Orthodontic wire superelasticity produces a relatively steady force within a given deactivation interval, the phase during which the wire attached to an orthodontic device induces tooth movement.20 Unlike the present research, lack of steady force at deactivation mischaracterizes the superelasticity proposed by the wire manufacturer, which could produce a less predictable or less biological movement during clinical practice.

Thus, it is suggested that researches using wires of the same commercial brand used in the present study do not require lots to be standardized, so as to yield more reliable results, even though other authors have determined that wires of the same lot be used.21,22 Nevertheless, further studies are warranted to assess wires of different models, diameters and manufacturers.

CONCLUSIONS

Based on the results of the present study, it is reasonable to conclude that there were no changes in the elastic properties in different lots of wires of the same commercial brand. Therefore, using different lots of the orthodontic wires used in the present research does not hinder the final outcomes of the load-deflection ratio.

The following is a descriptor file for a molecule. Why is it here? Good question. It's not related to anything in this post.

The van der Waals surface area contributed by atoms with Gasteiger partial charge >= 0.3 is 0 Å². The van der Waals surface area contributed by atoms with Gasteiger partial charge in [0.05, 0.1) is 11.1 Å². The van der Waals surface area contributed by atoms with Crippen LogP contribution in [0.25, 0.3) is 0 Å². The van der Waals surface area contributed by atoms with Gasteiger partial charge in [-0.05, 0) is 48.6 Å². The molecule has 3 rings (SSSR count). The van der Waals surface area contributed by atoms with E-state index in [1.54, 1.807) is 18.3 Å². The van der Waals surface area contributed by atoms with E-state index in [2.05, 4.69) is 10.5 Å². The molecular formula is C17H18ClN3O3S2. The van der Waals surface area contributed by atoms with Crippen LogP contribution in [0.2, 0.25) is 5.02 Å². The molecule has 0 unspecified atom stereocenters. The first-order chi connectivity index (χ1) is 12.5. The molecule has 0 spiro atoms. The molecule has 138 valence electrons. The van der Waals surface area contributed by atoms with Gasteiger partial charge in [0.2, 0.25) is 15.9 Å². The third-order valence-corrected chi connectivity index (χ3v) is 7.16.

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» The authors report no commercial, proprietary or financial interest in the products or companies described in this article.

Received: December 04, 2014; Accepted: August 04, 2015

Contact address: Murilo Gaby Neves Travessa Humaitá, 800, casa 6, Pedreira - CEP: 66.083-340 - Belém/PA, Brazil E-mail: murilo.orto@gmail.com

Authors contribution Conceived and designed the study: MGN, JAG, CRMPV, FSR. Drafted the study: FSR, GAMB. Data acquisition, analysis or interpretation: JAG, CRMPV, MGN, FVPL, FSR. Wrote the article: MGN, FVPL. Critical revision of the article: MGN, GAMB. Final approval of the article: JAG, CRMPV, GAMB. Overall responsibility: MGN.